56 Church Street
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Situated at 56 Church Street, SMITH studio specialises in new works by a broad range of established and emerging artists and, in keeping with its unassuming name, aims to make art ever-more accessible to art lovers and collectors, simultaneously demystifying certain aspects of an often complex art world.
The studio will also work closely with art buyers to establish carefully curated private collections that will ultimately yield not only aesthetic benefit but ultimately financial reward too.
SMITH is excited to present MOTHER IS A DRUM, a solo exhibition by Grace Cross.
Here is a red thread. Crimson red, like blood. Placenta red, menstrual red, nipple-sucked-raw red. The shade of birth and death, and of life in between – the shade of passion and shame, love and rage. The colour of warning and good fortune; of fire and fertility. A colour is analogous with the warm dark cave of the womb. As in the body, so to in the earth –vermillion clay, russet ochre, iron oxide. And above, in the sky, in dawn’s scarlet and dusk’s magenta, at the far end of the colour spectrum, at the rainbow’s apex: red. It is a colour that belongs as much to the exterior world as the interior, to the real as to the symbolic. A colour saturated with meaning, with metaphorical import. Potent and charged with the significance we lend it. And there, the thread, tracing its red line across the canvas.
For this exhibition, Grace Cross takes as subject the birth of her child and the quiet revelations of motherhood: the pleasures of abiding, of repetition, of surrender, of finding in ordinary devotion the most perfect communion. Her repertoire of symbols extends to include leaking breasts, spilt milk, hungry mouths, and mashed food. Yet her paintings, for their familiar themes, remain ambiguous offerings. Theirs is the ambiguity of excess, their surfaces thick with accumulated symbols, with strange metaphors and uncertain similes.
Cross gives to each object she paints the status of totem. A showerhead, a spoon, a child’s toy – each imbued with ritual power. They are neither static nor passive, these objects and their images, but alive in their associations and entanglements. They are suffused with psychic weight, with sympathetic magic. For Cross, the inanimate animates even while it keeps its stillness; it produces effects, it inspires engagement. The most familiar objects – her paintings suggest – are at work in both the real and symbolic worlds. A breast pump is seldom just a breast pump. Pregnant with symbols borrowed and invented, Cross’ paintings do not lend themselves to a finite reading. They are as legible as dreams; prophetic visions told to the layman. Only the artist can divine their true meaning. For Cross, each object is a metonym for something else – a story, a myth, an anecdote. Some evoke her childhood, others her heritage, the people who populate her life, the writers she returns to.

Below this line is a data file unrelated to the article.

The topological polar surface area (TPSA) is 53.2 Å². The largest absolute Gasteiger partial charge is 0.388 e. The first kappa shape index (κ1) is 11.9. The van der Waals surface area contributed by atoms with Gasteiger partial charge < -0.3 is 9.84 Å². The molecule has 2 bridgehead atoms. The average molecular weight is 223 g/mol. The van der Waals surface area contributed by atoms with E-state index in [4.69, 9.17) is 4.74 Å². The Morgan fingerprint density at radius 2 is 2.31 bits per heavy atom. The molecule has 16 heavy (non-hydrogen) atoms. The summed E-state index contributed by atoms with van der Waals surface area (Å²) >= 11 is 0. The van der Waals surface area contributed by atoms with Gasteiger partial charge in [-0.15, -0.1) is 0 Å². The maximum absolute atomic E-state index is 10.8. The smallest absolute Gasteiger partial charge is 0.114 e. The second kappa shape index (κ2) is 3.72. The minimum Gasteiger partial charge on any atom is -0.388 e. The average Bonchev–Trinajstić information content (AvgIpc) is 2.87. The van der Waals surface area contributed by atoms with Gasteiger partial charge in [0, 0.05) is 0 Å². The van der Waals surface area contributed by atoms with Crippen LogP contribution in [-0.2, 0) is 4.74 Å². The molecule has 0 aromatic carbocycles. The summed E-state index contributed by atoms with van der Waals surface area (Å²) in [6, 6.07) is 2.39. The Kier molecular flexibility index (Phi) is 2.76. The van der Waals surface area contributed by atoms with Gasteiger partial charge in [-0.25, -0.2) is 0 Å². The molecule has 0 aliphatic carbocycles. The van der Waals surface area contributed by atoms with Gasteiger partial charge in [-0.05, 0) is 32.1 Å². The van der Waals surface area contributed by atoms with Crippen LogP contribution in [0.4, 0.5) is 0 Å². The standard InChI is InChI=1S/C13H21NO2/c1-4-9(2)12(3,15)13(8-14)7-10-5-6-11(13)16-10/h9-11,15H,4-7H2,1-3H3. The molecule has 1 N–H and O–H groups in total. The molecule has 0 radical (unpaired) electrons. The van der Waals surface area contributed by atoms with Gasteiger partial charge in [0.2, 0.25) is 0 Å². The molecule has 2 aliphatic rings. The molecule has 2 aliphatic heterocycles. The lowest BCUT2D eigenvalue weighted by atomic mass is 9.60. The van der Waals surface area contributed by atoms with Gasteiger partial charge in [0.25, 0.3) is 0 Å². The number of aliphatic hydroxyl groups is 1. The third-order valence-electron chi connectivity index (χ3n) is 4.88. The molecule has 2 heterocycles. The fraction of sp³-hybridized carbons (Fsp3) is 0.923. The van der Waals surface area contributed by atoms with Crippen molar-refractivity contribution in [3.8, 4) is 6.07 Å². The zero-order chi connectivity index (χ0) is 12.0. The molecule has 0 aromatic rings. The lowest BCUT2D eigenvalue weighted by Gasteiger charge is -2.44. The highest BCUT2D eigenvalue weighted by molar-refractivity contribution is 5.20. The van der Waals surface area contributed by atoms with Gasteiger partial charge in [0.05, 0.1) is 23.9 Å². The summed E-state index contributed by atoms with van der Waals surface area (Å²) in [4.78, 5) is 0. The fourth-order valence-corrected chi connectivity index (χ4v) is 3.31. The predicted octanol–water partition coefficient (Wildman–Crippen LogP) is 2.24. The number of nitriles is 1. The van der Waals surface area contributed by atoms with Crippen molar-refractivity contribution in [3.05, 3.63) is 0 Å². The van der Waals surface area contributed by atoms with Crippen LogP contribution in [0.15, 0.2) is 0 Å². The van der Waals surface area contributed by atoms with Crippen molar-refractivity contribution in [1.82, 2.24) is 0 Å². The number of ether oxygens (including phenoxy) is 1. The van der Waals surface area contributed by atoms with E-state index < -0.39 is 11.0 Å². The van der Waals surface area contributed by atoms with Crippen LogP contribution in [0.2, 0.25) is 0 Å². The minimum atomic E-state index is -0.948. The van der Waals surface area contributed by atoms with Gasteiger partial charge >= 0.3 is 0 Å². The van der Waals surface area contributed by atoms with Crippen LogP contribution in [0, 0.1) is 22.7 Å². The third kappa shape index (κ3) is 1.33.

None of the objects Cross paints are insignificant, however strange or commonplace: each belongs within her cosmology of signs. As in her earlier work, Cross returns to the motif of textiles in her compositions. She weaves not with yarn but with paint, her brushstrokes mimicking the fabric’s weft and warp. It is a gesture of repetition and ritual, the artist following each thread across the imagined loom of the canvas. Cross plays the part of weaver, mystic, and good enough mother, working the threads of her life into a carpet of images. Her woven paintings are both a material and immaterial coming together of fibres and stories, a plane on which the sacred and mundane coincide, where the rational rubs up against its antonym. Her compositions are buoyant, even startling, in their colours; with their playschool primaries and brilliant tones. There is a lightness of being to her palette, which is seldom muted, seldom muddied.
Cross weaves words into her paintings as spells or incantations. Words like suck, push, pull, like pick, drop, pick, drop. There is here here here here written in purple, and I am I am I am I am in yellow. Mother is a drum. Dum dum dum. Words written on words, text within textile. Pat, pat, pat. Such is the repetitive language of a child and the repetition of a mother’s work.
And here again, the red thread. A thread with which to darn and mend, a thread to join and stitch. It moves in and out of Cross’ paintings, compositionally sewing the symbolic to the real, tethering the objects to one another. Look for it, among the profusion of her images, follow its crimson tangles. It is the red thread of fate – the bloodline that traces a history of labouring women. Placenta red, menstrual red, nipple-sucked-raw red. This is the tie that binds – an umbilical cord – the maternal line. The thread is fine but strong; it will not come undone; even as it unspools, running from the distant past to the present, from one canvas to another.
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